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Thursday, November 12, 2015

Collegiate Tantrums


Have special little snowflakes, ever fretful about microaggressions, taken over the Ivy Leagues.

Student C: It is not about creating an intellectual space! It is not! Do you understand that? It’s about creating a home here! You are not doing that. You’re going against that.
Please watch the following brief video (1 minute, 20 seconds):


Full transcript HERE.

Back story from the YouTube link (hot links added):
On November 5, 2015, students at Yale University gathered on campus to protest an email sent by Associate Master of Silliman College Erika Christakis on October 30. Christakis’ email responded to a separate email from the school’s Intercultural Affairs Council that asked students to be thoughtful about the cultural implications of their Halloween costumes.

Christakis [advocating freedom of expression with regard to Halloween costumes] argued that the council’s email [emphasizing sensitivities with regard to Halloween costumes] was infantilizing and threatened free expression on campus. There was also a concern that because the email was long, detailed, had 13 signatories, and links to acceptable and unacceptable costumes, it would not be interpreted as a suggestion. But rather it had the “color of law” implicit within it.

FIRE President and CEO Greg Lukianoff was on Yale’s campus during the protests on November 5 and captured this footage on his cell phone of Christakis’ husband, Nicholas, meeting with the protestors. By the time Lukianoff arrived on the scene, Nicholas had been speaking with the protesters for about an hour.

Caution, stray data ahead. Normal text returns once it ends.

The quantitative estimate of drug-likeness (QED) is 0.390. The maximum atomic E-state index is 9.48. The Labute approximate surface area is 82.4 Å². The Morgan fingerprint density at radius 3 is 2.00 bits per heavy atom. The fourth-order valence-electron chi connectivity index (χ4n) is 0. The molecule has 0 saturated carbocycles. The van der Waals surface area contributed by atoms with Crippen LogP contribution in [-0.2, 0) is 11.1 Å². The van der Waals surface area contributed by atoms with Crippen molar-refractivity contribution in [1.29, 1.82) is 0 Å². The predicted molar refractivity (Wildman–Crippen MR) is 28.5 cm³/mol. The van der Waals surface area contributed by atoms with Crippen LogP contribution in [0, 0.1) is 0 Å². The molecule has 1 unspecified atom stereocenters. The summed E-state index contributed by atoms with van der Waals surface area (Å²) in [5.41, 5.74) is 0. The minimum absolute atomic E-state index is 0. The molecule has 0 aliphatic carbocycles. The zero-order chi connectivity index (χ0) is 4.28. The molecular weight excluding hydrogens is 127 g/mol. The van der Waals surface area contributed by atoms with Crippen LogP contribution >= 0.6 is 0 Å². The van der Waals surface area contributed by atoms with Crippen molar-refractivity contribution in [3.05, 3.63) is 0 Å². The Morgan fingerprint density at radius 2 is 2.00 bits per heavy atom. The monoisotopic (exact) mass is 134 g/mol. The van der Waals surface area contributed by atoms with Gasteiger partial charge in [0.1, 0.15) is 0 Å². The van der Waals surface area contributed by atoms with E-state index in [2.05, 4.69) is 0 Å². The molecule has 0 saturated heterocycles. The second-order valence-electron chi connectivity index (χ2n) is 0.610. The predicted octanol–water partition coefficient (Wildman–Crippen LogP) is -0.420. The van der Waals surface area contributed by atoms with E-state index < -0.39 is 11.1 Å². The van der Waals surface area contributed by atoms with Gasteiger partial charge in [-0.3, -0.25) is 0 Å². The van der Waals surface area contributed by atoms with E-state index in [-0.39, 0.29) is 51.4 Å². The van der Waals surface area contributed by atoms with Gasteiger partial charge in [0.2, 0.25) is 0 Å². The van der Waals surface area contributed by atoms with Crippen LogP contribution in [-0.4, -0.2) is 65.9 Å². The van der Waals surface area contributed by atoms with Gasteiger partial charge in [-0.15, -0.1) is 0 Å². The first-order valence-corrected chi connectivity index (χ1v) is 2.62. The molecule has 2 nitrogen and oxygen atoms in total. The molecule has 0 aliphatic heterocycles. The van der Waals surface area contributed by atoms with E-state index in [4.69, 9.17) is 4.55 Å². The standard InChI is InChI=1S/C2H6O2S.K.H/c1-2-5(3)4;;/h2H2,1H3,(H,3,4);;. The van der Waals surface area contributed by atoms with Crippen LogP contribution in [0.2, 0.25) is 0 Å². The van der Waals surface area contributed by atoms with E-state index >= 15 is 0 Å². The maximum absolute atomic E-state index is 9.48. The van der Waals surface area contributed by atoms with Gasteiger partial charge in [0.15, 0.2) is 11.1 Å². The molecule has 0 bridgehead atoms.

The Washington Post reports that students have begun to organize formal demands for the resignation of Christakis and her husband.
Additional reading (worth your time):

(1) The Coddling of the American Mind: In the name of emotional well-being, college students are increasingly demanding protection from words and ideas they don’t like. Here’s why that’s disastrous for education—and mental health (from the Atlantic)

(2) Mizzou And Yale Show Why It’s Time To Burn Universities To The Ground (from the Federalist).

38 comments:

  1. We can only hope that they're all heading for careers in academentia, because out here in the real world no one will give a hirsute rodent's posterior about hurting their feelings.

    ReplyDelete
    Replies
    1. Viburnum,
      Why don't these students yet have even a clue as to the real world?

      Delete